Unfortunately, to hold to a deal despite knowledge of being double crossed is expected of Western nations in this day and age. The US was expected to hold to arms control deals with the USSR despite documented Soviet violations. The Israelis are expected to keep to the terms of the Oslo accords even although the Palestinians have systematically violated its terms.
It's time for the West to get serious about its agreements with other countries. It's similar to the coalition argument of last fall, of "what is more important, the coalition, or the achievement of the coalition's goals?" (Thankfully the US chose the latter). What is more important? The relationship between two nations, or the goals that bought them together in the first place? In the same way that the world had to re-learn not to attack the US and expect to get off easy, it must learn that to double cross the US is to lose everything you'd gained and instead gain a very powerful enemy.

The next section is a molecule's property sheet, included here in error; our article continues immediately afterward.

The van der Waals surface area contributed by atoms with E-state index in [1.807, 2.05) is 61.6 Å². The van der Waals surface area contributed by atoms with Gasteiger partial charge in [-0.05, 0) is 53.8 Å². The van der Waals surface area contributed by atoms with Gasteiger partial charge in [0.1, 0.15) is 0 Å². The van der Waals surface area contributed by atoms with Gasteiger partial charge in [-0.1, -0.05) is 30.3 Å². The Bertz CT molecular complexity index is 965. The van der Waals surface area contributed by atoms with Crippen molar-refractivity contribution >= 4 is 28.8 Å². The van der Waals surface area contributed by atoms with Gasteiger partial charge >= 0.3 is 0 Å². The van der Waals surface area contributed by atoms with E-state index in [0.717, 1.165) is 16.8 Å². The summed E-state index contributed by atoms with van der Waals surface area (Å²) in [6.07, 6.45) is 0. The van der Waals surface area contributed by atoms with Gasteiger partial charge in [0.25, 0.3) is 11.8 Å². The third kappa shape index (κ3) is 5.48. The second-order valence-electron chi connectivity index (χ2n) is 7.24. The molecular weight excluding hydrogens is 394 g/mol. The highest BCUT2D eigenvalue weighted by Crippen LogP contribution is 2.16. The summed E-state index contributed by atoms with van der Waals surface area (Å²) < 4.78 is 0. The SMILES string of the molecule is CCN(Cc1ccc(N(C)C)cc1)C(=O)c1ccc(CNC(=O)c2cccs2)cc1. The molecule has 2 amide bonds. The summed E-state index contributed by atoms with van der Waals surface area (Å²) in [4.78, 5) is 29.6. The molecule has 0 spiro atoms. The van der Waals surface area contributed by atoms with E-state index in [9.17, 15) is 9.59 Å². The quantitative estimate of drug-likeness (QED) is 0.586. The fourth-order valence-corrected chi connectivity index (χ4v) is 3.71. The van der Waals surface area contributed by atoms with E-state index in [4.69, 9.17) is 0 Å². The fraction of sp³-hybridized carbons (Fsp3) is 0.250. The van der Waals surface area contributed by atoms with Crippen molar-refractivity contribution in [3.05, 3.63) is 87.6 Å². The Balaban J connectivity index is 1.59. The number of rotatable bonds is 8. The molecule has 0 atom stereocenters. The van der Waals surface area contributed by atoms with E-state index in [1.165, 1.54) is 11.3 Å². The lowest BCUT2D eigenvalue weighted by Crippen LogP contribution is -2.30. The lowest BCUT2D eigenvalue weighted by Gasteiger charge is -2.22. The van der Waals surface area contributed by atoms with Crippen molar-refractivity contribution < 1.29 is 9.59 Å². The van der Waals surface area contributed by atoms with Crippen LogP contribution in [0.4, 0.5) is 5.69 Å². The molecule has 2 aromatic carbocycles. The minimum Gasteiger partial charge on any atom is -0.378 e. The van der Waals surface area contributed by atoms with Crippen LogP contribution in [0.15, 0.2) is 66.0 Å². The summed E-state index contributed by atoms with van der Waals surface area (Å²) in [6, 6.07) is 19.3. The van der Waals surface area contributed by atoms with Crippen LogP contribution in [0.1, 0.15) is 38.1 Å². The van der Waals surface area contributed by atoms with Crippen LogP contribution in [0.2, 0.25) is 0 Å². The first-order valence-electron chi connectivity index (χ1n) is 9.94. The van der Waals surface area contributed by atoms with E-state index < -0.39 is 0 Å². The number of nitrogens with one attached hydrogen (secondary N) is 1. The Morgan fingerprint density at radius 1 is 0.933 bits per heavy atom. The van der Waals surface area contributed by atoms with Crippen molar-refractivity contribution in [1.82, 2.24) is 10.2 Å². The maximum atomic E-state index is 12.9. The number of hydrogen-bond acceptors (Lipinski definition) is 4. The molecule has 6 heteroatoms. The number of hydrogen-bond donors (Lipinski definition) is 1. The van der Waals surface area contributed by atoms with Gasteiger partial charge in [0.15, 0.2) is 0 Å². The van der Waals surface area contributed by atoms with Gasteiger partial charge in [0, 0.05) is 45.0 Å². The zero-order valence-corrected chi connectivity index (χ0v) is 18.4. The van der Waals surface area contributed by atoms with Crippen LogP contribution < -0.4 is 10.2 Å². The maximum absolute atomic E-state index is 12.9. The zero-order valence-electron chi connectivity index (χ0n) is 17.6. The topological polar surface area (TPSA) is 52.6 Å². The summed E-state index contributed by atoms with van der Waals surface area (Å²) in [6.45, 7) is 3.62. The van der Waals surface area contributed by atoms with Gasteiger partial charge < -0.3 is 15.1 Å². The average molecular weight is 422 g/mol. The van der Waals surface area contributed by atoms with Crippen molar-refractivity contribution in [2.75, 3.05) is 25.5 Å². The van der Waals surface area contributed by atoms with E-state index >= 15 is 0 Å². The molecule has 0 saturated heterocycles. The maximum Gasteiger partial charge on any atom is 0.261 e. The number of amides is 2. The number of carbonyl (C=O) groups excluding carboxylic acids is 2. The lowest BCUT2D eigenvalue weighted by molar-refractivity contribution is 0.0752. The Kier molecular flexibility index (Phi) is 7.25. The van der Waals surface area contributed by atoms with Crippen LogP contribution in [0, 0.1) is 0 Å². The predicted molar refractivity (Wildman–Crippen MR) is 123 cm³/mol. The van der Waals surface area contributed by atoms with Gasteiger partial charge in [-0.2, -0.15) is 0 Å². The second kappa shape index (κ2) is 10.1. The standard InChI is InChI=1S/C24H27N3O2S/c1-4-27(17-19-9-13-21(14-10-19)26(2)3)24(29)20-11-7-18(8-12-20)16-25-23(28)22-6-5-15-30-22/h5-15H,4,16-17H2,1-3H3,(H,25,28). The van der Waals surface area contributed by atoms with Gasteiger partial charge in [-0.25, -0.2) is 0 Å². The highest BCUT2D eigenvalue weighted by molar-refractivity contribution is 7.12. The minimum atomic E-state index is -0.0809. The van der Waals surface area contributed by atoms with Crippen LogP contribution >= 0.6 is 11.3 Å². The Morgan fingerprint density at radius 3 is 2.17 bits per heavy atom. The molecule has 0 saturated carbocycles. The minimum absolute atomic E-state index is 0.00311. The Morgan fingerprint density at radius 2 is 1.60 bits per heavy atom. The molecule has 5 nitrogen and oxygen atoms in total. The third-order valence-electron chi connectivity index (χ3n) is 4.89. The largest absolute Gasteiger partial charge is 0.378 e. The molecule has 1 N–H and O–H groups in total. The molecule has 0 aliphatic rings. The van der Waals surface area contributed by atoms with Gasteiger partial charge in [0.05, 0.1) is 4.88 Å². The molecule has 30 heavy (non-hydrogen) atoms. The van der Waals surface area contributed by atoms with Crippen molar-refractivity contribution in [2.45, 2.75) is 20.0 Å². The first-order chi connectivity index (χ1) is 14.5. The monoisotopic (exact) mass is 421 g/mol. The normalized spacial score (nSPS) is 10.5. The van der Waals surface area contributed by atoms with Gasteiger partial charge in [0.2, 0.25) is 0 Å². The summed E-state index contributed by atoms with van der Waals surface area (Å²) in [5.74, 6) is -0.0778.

Pakistan is going to be the test for George Bush's claim that a nation is either with the civilized world or against it. If Pakistan is successfully able to keep its feet in both camps of the war without paying a steep price, then other nations, such as the Saudis will draw their lessons accordingly.
In that case, the war with terror will be with us always.